Tofu also contains isoflavones, a phytoestrogen similar to the hormone estrogen. Research suggests that soy products containing isoflavones, like tofu, may provide various health benefits, including relief from hot flashes during menopause, prevent certain cancers (such as breast and prostate cancer), and possibly reduce the risk of heart disease. However, more research is needed to fully understand the relationship between soy foods and these health conditions, as some evidence points to negative associations with soy consumption.

Pros and Cons

Pros
  • Good source of key minerals

  • Provides plant-based protein

  • Easy to find in most markets

  • Different varieties available

  • Versatile and easy to use

Cons
  • Some health concerns linked to soy intake

  • Soy allergies are common

  • May experience some side effects

Pros

Tofu is rich in nutrients, especially minerals. In addition to calcium (noted above), tofu also provides manganese, selenium, phosphorus, and copper. It can also boost your intake of iron, magnesium, and folate. For those on plant-based diets, tofu is a great way to get more protein.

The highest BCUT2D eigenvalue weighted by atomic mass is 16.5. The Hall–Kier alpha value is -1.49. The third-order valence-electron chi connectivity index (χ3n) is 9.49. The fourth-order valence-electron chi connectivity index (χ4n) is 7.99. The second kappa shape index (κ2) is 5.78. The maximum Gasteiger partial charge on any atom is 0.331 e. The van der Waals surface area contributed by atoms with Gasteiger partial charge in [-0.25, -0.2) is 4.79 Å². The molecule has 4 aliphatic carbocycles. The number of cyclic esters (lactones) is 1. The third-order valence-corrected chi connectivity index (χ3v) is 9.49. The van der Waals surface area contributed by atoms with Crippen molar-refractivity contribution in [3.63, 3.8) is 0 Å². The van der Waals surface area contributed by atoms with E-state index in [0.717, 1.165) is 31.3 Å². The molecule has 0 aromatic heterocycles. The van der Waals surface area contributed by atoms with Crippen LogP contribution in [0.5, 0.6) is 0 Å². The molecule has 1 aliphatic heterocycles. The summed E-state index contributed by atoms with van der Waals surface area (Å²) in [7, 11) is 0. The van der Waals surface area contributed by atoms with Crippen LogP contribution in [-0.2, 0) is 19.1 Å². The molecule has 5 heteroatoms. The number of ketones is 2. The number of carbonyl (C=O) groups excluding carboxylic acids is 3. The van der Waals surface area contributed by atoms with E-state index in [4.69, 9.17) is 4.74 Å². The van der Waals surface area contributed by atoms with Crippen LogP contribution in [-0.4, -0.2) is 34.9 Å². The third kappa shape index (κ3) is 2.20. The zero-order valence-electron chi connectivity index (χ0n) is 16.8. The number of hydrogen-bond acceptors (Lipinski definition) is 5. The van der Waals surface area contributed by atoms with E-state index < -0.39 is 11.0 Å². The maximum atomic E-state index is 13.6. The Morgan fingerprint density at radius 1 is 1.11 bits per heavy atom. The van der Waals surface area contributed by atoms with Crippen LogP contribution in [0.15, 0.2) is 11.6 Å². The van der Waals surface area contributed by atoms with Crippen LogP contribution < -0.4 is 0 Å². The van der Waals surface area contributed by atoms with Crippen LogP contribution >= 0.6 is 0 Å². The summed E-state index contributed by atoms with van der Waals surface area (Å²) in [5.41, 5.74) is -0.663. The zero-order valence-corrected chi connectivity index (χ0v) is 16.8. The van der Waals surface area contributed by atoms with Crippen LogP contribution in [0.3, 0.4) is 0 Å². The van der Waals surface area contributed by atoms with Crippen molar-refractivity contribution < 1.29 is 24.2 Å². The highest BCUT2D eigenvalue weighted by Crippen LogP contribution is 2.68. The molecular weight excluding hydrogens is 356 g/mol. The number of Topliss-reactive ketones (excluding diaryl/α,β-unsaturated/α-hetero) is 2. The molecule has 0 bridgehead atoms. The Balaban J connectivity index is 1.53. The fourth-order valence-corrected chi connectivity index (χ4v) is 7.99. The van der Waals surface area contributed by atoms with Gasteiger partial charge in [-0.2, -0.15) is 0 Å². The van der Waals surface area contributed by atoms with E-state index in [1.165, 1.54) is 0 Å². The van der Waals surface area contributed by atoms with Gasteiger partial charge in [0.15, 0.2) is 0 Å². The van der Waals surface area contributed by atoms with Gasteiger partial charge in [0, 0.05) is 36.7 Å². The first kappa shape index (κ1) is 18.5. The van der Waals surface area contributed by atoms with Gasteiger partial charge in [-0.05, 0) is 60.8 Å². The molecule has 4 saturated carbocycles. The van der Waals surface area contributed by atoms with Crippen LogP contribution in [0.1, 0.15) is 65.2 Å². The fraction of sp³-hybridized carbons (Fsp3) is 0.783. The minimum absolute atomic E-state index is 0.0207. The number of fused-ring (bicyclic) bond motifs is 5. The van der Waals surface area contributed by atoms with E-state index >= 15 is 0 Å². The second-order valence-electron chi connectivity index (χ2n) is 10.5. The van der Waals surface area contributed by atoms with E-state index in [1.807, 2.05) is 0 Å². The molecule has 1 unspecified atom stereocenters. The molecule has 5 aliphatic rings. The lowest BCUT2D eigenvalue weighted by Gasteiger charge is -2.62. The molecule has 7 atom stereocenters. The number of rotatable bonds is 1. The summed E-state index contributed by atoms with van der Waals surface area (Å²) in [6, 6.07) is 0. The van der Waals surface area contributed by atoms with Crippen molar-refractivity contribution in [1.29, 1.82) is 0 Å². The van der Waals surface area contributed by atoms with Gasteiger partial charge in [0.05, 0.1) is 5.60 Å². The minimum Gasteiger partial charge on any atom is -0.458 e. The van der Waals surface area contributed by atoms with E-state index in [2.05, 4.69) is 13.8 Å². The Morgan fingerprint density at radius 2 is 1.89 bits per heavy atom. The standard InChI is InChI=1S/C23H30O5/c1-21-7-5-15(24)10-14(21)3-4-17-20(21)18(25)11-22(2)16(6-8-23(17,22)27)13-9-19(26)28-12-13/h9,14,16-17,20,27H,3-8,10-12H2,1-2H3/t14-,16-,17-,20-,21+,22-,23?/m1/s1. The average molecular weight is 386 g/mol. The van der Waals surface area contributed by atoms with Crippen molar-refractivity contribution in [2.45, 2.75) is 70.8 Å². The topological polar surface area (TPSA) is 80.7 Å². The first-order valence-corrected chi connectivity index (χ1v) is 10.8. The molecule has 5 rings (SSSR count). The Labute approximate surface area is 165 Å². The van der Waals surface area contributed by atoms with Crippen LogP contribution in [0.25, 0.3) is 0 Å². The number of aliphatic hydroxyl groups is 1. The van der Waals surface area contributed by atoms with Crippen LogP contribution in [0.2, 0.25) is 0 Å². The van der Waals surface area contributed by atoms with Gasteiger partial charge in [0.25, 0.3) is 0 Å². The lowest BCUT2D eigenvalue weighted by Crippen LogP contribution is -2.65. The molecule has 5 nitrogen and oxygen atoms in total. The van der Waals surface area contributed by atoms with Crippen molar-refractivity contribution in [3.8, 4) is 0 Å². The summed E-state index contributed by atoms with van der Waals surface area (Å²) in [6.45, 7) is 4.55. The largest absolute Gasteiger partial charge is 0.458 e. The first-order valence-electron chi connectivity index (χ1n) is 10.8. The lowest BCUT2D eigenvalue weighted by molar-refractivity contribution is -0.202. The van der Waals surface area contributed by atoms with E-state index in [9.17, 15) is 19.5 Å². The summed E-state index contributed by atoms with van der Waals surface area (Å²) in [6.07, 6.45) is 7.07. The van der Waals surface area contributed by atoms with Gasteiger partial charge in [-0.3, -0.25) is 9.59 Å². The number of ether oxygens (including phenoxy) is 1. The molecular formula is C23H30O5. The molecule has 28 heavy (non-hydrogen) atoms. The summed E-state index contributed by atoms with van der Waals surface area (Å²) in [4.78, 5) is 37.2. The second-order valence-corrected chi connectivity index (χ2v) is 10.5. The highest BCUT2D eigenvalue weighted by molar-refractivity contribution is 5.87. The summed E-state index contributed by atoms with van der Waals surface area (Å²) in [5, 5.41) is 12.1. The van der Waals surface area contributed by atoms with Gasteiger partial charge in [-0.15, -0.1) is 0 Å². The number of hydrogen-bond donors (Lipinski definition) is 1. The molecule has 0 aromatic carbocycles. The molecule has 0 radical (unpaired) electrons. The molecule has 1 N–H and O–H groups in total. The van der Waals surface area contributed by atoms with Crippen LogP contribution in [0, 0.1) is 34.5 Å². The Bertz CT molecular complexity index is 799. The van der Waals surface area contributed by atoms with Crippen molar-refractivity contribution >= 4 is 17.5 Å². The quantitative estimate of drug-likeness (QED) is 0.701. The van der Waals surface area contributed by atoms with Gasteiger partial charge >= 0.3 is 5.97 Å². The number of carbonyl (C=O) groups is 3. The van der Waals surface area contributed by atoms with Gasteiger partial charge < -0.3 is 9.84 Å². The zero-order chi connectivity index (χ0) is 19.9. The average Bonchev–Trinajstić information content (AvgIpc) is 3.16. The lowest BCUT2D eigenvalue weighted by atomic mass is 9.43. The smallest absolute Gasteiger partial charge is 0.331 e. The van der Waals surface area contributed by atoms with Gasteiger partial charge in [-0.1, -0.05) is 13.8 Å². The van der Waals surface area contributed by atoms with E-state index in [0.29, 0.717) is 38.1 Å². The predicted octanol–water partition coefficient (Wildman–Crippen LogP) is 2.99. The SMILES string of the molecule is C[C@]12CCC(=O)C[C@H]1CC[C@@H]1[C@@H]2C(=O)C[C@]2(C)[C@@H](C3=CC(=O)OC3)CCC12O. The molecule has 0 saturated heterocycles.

Tofu is now commonly found in the refrigerated sections of most markets, and you'll have many brands and styles to choose from. For instance, silken tofu makes a great addition to smoothies, while extra-firm tofu can be grilled and used as a meat substitute. Its versatility makes it a great food to have on hand for vegans and vegetarians, as well as omnivores who want to go meatless from time to time.

Cons

Some people may want to be more careful about their soy intake. The National Institutes of Health (NIH) says that soy is safe for most people when used as a food or taken for a short time as a supplement. However, they recommend that women at risk for breast cancer or other hormone-sensitive conditions should discuss soy consumption with their health care provider.

The organization also notes that consuming soy (in amounts greater than those commonly found in foods) may be unsafe during pregnancy or breastfeeding. It's important to discuss your soy consumption with your healthcare provider to get personalized recommendations.

Soy allergies are common. In fact, soy is one of the top eight allergens, along with eggs, wheat, dairy, and other foods. Even those who are not allergic may experience side effects such as digestive problems, constipation, and diarrhea when consuming soy.